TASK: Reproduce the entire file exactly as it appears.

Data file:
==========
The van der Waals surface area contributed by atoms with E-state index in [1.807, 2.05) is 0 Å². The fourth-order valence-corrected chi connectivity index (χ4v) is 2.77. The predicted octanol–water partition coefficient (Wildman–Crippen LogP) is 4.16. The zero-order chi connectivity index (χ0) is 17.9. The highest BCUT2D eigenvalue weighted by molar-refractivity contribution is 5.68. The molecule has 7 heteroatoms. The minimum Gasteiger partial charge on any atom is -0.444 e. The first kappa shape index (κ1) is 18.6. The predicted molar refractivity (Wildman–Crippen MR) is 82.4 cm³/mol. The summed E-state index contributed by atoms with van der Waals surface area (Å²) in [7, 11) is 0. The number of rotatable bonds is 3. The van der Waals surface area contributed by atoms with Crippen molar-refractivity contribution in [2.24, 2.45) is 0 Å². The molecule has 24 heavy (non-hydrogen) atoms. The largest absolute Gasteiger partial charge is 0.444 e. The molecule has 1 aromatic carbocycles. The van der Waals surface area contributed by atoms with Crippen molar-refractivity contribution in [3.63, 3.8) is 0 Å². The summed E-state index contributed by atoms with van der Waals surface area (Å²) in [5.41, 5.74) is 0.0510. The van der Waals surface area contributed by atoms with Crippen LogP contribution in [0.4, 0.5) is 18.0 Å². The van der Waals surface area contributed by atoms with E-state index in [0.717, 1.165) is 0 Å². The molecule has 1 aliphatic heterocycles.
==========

The van der Waals surface area contributed by atoms with E-state index in [1.807, 2.05) is 0 Å². The fourth-order valence-corrected chi connectivity index (χ4v) is 2.77. The predicted octanol–water partition coefficient (Wildman–Crippen LogP) is 4.16. The zero-order chi connectivity index (χ0) is 17.9. The highest BCUT2D eigenvalue weighted by molar-refractivity contribution is 5.68. The molecule has 7 heteroatoms. The minimum Gasteiger partial charge on any atom is -0.444 e. The first kappa shape index (κ1) is 18.6. The predicted molar refractivity (Wildman–Crippen MR) is 82.4 cm³/mol. The summed E-state index contributed by atoms with van der Waals surface area (Å²) in [7, 11) is 0. The number of rotatable bonds is 3. The van der Waals surface area contributed by atoms with Crippen molar-refractivity contribution in [2.24, 2.45) is 0 Å². The molecule has 24 heavy (non-hydrogen) atoms. The largest absolute Gasteiger partial charge is 0.444 e. The molecule has 1 aromatic carbocycles. The van der Waals surface area contributed by atoms with Crippen molar-refractivity contribution in [3.63, 3.8) is 0 Å². The summed E-state index contributed by atoms with van der Waals surface area (Å²) in [5.41, 5.74) is 0.0510. The van der Waals surface area contributed by atoms with Crippen LogP contribution in [0.4, 0.5) is 18.0 Å². The van der Waals surface area contributed by atoms with E-state index in [0.717, 1.165) is 0 Å². The molecule has 1 aliphatic heterocycles.